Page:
This is where the configuration manager comes in. That’s the person responsible for ensuring that the configurations are correct and the right version on all systems. Every time a change is made to the configurations, the configuration manager should be involved.

Deployment manager

Deploying systems is a hard, thankless task, and most developers don’t want to do it. The deployment manager is responsible for the deployment of the system, ensuring that all the correct information is filled out, that the people who need to know that the deployment is happening get to hear it, and that the deployment went well. In case the deployment didn’t go well, the deployment manager is responsible for finding out what went wrong, and to fix the problems.

If you get the right deployment manager, he or she will try to ensure that the deployment procedure gets automated, so he or she will have fewer things to worry about in the deployment phase.

A deployment manager is not the same as a release manager (see below), as the deployment manager is focused on the entire system, while the release manager should only focus on the parts of the system affected by that specific release. This means that while the deployment manager should ensure that each and every subsystem is running after a deployment, the deployment manager is not responsible for smoke testing the system – that’s up to the release and test managers.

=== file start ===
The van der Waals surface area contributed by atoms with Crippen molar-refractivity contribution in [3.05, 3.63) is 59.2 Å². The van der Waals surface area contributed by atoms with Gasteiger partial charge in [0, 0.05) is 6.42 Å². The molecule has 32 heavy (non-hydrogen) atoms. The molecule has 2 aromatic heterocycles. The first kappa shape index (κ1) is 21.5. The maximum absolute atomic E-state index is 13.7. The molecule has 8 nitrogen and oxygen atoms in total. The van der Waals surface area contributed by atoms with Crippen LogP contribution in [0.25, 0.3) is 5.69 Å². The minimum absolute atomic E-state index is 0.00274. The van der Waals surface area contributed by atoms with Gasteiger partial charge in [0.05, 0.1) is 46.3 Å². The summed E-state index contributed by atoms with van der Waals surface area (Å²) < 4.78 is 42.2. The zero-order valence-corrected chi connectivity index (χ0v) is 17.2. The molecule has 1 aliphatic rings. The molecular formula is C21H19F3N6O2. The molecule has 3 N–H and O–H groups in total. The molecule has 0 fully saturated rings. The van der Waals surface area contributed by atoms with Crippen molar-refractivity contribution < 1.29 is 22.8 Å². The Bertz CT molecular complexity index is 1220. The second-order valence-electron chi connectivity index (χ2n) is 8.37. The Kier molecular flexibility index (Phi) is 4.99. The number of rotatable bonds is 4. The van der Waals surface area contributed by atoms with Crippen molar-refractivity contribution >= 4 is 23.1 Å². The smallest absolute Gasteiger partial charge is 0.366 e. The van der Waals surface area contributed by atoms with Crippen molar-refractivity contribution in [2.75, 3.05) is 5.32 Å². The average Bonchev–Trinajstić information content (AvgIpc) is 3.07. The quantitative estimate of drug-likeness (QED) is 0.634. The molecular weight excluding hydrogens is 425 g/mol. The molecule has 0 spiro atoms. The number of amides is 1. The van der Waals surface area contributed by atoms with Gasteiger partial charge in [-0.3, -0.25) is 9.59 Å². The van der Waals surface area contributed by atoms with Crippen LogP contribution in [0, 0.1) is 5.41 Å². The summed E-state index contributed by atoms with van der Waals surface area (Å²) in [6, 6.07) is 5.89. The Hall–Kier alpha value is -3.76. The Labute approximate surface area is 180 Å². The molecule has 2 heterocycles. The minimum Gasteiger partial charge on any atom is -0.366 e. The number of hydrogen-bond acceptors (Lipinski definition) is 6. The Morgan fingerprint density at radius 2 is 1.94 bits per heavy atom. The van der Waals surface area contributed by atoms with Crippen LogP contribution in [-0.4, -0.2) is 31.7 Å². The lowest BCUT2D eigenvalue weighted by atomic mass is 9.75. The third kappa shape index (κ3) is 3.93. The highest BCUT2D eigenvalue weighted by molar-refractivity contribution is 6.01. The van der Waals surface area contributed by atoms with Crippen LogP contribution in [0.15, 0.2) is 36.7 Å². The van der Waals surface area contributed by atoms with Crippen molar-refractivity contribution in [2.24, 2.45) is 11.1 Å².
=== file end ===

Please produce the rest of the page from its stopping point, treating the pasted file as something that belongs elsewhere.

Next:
Defect manager

When you are in an EDD project you will get a large number of reported defects (called defects for short), and it’s a quite good idea to have a single point of entry for those defects. The purpose for this is to ensure that the developers don’t get disturbed by defect reports all the time, and to make it easier to weed the defects for duplicates and hidden change requests (a future post will go into these differences).

The defect manager should also be the single point of contact, regarding defects, for people outside the team. This means that if a tester has a question regarding some behavior which might be a defect, the tester should talk with the defect manager.

The defect manager should have clear guidelines from the project leader about how the defect should be prioritized, both in relation to each other, but also in relation to other tasks, such as new development.
My rule of thumb would be that critical defects (e.g. parts of the system doesn’t work), should be have highest priority, but otherwise defects should be solved when someone is working on the general area they are connected to. Of course, in the case of defects found in new functionality for the release, they should always be fixed straight away.

Test manager

Given my heavy focus on testing (see my earlier post on the subject), I guess it should not come as a surprise that I feel that there should be a person dedicated to coordinating the tests.